With large speckled leaves that come in a variety of gorgeous patterns and colors, the easy-care Chinese evergreen (or Aglaonema) makes an incredible house plant ot addition to garden beds. They thrive in indoor conditions, and grow faster and larger than most houseplants. In other words, why don’t you have one already? Here, we’ve gathered up everything you need to care for a Chinese Evergreen, including light, water, and fertilizer needs; how to propagate, divide, and prune; and the best places to buy the Aglaonema plant your home or office deserves.
Chinese Evergreen Details
AKA Red Aglaonema, Philippine Evergreen
Ease of Care: easy
Light: low to bright light
Water: Infrequent; can dry out between watering
Temperature: 65° – 80° F
Height: about 3 feet
Growth Rate: moderate
Pests: mealybugs, spider mites
Diseases: anthracnose, myrothecium leaf spots
Toxicity: poisonous to pets
The Chinese Evergreen is arguably one of the easiest plants to care for because it follows one simple rule: if you opt for a variegated variety, you will need to provide the plant with more light. Even if the plant requires a fair amount of heat and humidity, it doesn’t need frequent repotting and can last a very long time when you’re following the basic care rules.
The Chinese Evergreen was one of the plants studied in NASA’s Clean Air Study, proving that it has air purifying capabilities that go beyond simple oxygen production. According to the study, the Chinese Evergreen plant can clear air of contaminants such as formaldehyde and benzene.
Caring for a Chinese Evergreen
Unlike most other plants where caring for them is pretty straightforward, a lot of people argue on the ease or difficulty of growth for the Chinese Evergreen. In our humble opinion, it is a plant that’s easy to care for if you understand the light and variegation rule we mentioned earlier. Some basic care tips for the Chinese Evergreen include:
The variety of Chinese Evergreen you have will determine how much light it needs. Lighter varieties will require bright light, while darker varieties can thrive in partial shade. With that being said, not even the lightest-colored varieties should be placed in direct sunlight.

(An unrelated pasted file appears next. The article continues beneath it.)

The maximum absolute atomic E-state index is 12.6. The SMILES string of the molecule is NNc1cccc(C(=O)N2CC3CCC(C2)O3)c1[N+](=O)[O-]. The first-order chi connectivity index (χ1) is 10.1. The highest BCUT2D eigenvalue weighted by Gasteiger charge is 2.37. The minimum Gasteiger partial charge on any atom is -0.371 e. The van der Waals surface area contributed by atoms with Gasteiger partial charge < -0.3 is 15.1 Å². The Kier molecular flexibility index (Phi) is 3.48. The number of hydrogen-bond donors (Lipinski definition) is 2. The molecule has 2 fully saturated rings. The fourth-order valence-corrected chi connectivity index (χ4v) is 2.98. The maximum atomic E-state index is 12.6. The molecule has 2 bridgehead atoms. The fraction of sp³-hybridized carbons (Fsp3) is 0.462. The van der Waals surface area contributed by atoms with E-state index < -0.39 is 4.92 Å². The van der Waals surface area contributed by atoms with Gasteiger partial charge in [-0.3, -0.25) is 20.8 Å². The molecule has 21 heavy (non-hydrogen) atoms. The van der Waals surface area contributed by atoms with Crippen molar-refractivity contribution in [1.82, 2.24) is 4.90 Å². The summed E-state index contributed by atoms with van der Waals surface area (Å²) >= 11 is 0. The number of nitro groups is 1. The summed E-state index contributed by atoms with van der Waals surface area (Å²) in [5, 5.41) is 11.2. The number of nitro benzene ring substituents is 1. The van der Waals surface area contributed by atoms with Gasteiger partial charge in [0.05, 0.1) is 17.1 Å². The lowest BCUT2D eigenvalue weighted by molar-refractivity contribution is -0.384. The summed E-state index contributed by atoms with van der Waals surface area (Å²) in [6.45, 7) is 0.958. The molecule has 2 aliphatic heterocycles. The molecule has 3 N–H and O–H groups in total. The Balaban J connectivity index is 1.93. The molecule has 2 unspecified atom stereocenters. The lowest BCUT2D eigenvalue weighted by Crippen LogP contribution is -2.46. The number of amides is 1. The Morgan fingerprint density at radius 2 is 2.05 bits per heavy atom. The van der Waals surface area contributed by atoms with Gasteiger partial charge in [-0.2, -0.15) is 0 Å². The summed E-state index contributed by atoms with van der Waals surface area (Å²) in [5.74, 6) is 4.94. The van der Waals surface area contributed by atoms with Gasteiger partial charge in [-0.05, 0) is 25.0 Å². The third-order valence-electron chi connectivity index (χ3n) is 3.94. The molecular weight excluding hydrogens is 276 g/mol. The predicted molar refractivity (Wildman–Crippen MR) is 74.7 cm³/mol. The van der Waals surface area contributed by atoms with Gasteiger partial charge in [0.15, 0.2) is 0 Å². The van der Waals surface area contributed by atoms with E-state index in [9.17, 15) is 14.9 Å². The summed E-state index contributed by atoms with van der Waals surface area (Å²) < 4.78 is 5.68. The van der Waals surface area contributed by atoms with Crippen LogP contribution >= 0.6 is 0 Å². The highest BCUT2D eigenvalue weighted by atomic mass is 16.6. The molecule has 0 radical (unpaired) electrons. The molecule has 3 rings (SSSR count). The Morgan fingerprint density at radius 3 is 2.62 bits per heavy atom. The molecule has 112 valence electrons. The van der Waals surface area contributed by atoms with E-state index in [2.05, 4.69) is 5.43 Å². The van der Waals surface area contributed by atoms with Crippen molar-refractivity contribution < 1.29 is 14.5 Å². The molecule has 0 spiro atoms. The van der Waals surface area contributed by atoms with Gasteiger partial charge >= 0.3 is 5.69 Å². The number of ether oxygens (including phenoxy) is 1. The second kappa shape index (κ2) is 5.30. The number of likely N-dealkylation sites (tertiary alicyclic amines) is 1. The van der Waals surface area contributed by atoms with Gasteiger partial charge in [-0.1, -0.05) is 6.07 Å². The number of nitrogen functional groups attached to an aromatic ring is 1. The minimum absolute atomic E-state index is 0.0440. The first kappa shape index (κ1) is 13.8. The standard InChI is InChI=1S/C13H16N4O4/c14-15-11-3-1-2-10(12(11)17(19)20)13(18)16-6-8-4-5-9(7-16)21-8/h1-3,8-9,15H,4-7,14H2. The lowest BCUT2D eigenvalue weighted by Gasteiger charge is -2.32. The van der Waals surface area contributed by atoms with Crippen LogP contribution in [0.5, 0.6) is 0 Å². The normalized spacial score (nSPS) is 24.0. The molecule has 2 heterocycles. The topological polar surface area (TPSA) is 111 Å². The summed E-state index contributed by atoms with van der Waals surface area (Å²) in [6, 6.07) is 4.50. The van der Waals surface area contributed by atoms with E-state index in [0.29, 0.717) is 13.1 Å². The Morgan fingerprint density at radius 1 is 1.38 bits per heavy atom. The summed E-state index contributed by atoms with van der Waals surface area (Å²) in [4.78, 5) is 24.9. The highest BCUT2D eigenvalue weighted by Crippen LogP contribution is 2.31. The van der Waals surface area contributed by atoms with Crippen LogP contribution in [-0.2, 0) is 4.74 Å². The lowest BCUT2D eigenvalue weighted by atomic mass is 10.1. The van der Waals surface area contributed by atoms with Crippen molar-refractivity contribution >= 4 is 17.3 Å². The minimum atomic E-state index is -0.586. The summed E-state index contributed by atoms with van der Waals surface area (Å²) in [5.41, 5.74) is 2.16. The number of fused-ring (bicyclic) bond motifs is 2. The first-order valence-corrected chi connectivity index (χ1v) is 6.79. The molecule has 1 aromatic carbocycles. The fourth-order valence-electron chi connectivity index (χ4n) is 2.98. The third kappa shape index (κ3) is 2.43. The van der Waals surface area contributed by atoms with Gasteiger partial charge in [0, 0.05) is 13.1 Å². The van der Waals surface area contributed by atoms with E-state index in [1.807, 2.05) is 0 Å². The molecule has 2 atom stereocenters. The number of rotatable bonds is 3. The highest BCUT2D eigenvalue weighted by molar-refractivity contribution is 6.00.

As for the soil conditions, the Chinese Evergreen plant prefers potting soil that’s slightly acidic and well-drained.
In the summer, the Chinese Evergreen requires frequent watering. Because it is a plant that loves humidity very much, you will need to mist the plant to make sure it benefits from plenty of humidity. In fact, because the plant is such a humidity lover, its ideal spot is inside a greenhouse, as this construction provides the main elements needed for the plant to thrive: warmth, humidity, and bright light (for lighter varieties). You can reduce the watering frequency during the winter but avoid leaving the plant to dry out completely.
As you might have guessed from our humidity tip, this plant loves heat. That means that it can’t tolerate cold drafts, nor will it like temperatures lower than 65 degrees Fahrenheit. During the winter, move the plant away from drafty windows and place it in the warmest spot possible. If you truly want your Chinese Evergreen plant to thrive, you will have to replicate greenhouse conditions as much as possible.
The good news is that Chinese Evergreen plants aren’t that fertilizer hungry. You can limit your feeding to growing seasons, during which you can apply liquid fertilizer or slow-release pellets.
The Chinese Evergreen plant produces flowers. Counter-intuitively, the flowers need to be cut as soon as possible. Not only are they not visually attractive, but they also consume a lot of the plant’s energy, leaving less of it to make beautiful leaves.
You can grow Chinese Evergreen plants in small containers so that the soil can dry out faster. This helps prevent the roots from sitting in soil that’s constantly damp and thus avoiding one of the main threats of household plants worldwide: root rot.
Pruning a Chinese Evergreen
By now, you are probably used to the idea that houseplants need pruning to help them grow. However, Chinese Evergreen is very low maintenance. Because of its dense foliage, the Chinese Evergreen plant doesn’t require pruning very often. In fact, there is actually a risk of killing the plant with improper pruning because the leaves appear from the plant crown.